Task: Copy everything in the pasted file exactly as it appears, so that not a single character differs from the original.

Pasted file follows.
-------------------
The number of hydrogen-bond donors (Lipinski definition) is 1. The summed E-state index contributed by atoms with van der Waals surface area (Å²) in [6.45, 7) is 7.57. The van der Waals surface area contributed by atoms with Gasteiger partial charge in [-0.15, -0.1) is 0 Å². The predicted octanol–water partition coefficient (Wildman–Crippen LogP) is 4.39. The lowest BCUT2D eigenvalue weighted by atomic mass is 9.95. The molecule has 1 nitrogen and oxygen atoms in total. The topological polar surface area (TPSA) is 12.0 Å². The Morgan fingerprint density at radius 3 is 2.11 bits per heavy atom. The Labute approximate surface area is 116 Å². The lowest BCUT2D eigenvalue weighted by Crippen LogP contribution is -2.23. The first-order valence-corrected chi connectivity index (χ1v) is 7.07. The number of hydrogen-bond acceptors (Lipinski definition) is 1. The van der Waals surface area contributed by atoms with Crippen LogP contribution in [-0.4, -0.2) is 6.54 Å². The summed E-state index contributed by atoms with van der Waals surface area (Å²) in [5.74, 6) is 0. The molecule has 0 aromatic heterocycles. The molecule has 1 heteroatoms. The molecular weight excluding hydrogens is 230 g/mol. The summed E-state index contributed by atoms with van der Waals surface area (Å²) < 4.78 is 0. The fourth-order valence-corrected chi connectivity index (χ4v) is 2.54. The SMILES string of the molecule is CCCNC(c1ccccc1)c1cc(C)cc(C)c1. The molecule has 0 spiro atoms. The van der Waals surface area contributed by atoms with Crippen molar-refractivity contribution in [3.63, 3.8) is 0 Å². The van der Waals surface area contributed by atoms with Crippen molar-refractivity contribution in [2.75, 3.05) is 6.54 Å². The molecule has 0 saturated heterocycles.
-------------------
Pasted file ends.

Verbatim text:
The number of hydrogen-bond donors (Lipinski definition) is 1. The summed E-state index contributed by atoms with van der Waals surface area (Å²) in [6.45, 7) is 7.57. The van der Waals surface area contributed by atoms with Gasteiger partial charge in [-0.15, -0.1) is 0 Å². The predicted octanol–water partition coefficient (Wildman–Crippen LogP) is 4.39. The lowest BCUT2D eigenvalue weighted by atomic mass is 9.95. The molecule has 1 nitrogen and oxygen atoms in total. The topological polar surface area (TPSA) is 12.0 Å². The Morgan fingerprint density at radius 3 is 2.11 bits per heavy atom. The Labute approximate surface area is 116 Å². The lowest BCUT2D eigenvalue weighted by Crippen LogP contribution is -2.23. The first-order valence-corrected chi connectivity index (χ1v) is 7.07. The number of hydrogen-bond acceptors (Lipinski definition) is 1. The van der Waals surface area contributed by atoms with Crippen LogP contribution in [-0.4, -0.2) is 6.54 Å². The summed E-state index contributed by atoms with van der Waals surface area (Å²) in [5.74, 6) is 0. The molecule has 0 aromatic heterocycles. The molecule has 1 heteroatoms. The molecular weight excluding hydrogens is 230 g/mol. The summed E-state index contributed by atoms with van der Waals surface area (Å²) < 4.78 is 0. The fourth-order valence-corrected chi connectivity index (χ4v) is 2.54. The SMILES string of the molecule is CCCNC(c1ccccc1)c1cc(C)cc(C)c1. The molecule has 0 spiro atoms. The van der Waals surface area contributed by atoms with Crippen molar-refractivity contribution in [3.63, 3.8) is 0 Å². The van der Waals surface area contributed by atoms with Crippen molar-refractivity contribution in [2.75, 3.05) is 6.54 Å². The molecule has 0 saturated heterocycles.